Topic 3 DQ 1.2

Please respond with a paragraph to the following post, add citations and references:

Principalism is also known as the four-principal approach due to the four ethical principles that involve bioethics. These include:

1. Respect for autonomy- This means respecting what happens to a person’s own body. Our patients can decide what treatment they want, and they have the right to refuse treatment, medications or surgeries. Even though we may feel it may not be in the best interest of the patient, it is a decision that must be respected by all. An example of this is administering blood products to a Jehovah Witness patient. Although we know it can be a matter of survival, we must respect our patient’s refusal of the blood products per their religious beliefs.

2. Nonmaleficence- This involves an ethical and legal duty to avoid harming others (Beauchamp & Childress, 2013, Chapter 3). Our patients must be kept safe by following rules and regulations and making the best medical decisions. These could be using hand hygiene to prevent infections and checking the five rights when administering medications.

3. Beneficence- This ethical principle addresses the idea that a nurse’s actions should promote good (“Principle of Beneficence,” 2003, Chapter 2) This involves being determined to improve our patient’s health.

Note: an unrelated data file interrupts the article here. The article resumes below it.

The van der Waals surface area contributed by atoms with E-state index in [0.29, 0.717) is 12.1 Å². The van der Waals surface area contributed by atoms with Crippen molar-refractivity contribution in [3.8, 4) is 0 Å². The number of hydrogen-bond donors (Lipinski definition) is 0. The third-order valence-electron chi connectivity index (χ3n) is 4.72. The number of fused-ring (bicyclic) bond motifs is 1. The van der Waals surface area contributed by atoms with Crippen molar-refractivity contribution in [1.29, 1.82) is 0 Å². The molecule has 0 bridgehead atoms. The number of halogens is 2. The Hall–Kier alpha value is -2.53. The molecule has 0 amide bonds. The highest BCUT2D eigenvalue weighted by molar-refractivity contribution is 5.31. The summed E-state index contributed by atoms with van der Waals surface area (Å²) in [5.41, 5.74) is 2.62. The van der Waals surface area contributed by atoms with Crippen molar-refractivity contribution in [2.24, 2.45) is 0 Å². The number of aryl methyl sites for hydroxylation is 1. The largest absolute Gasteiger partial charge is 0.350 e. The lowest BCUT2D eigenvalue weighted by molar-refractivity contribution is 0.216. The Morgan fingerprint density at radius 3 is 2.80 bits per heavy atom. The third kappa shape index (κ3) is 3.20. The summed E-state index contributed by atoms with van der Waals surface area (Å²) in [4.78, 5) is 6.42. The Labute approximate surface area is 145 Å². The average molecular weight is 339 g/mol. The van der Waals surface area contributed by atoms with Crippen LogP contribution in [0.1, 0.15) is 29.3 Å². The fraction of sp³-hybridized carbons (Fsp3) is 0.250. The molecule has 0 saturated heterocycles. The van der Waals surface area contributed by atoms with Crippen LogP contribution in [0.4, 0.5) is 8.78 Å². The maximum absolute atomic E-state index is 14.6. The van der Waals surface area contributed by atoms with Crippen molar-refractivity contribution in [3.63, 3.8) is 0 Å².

4. Justice- The idea that the burdens and benefits of new or experimental treatments must be distributed equally among all groups in society (Stanford University [Stanford], n.d.). There should also be a distribution of resources given equally.

The way the principals are written beginning with respect and ending with autonomy is the way they should be ranked. Allowing patients to participate in their care and make their own medical decisions is important. This allows for a diplomatic approach to healthcare with both parties being involved. The Christian Biblical Narrative, creation, fall, redemption and restoration, autonomy would be considered the first principal. This is because God is allowing us to be on this earth, and the free will to choose between right and wrong. Although God may not agree with our decision, he gives us the opportunity to decide what path we are going to take in life.


Beauchamp, T. L., & Childress, J. F. (2013). Principles of biomedical ethics (7th ed.). New York, NY: OUP USA.

Principle of beneficence in ethics & nursing: Definition & examples. (2003). Retrieved December 17, 2018, from…

Stanford University. (n.d.). What are the basic principles of medical ethics? Retrieved December 17, 2018, from…

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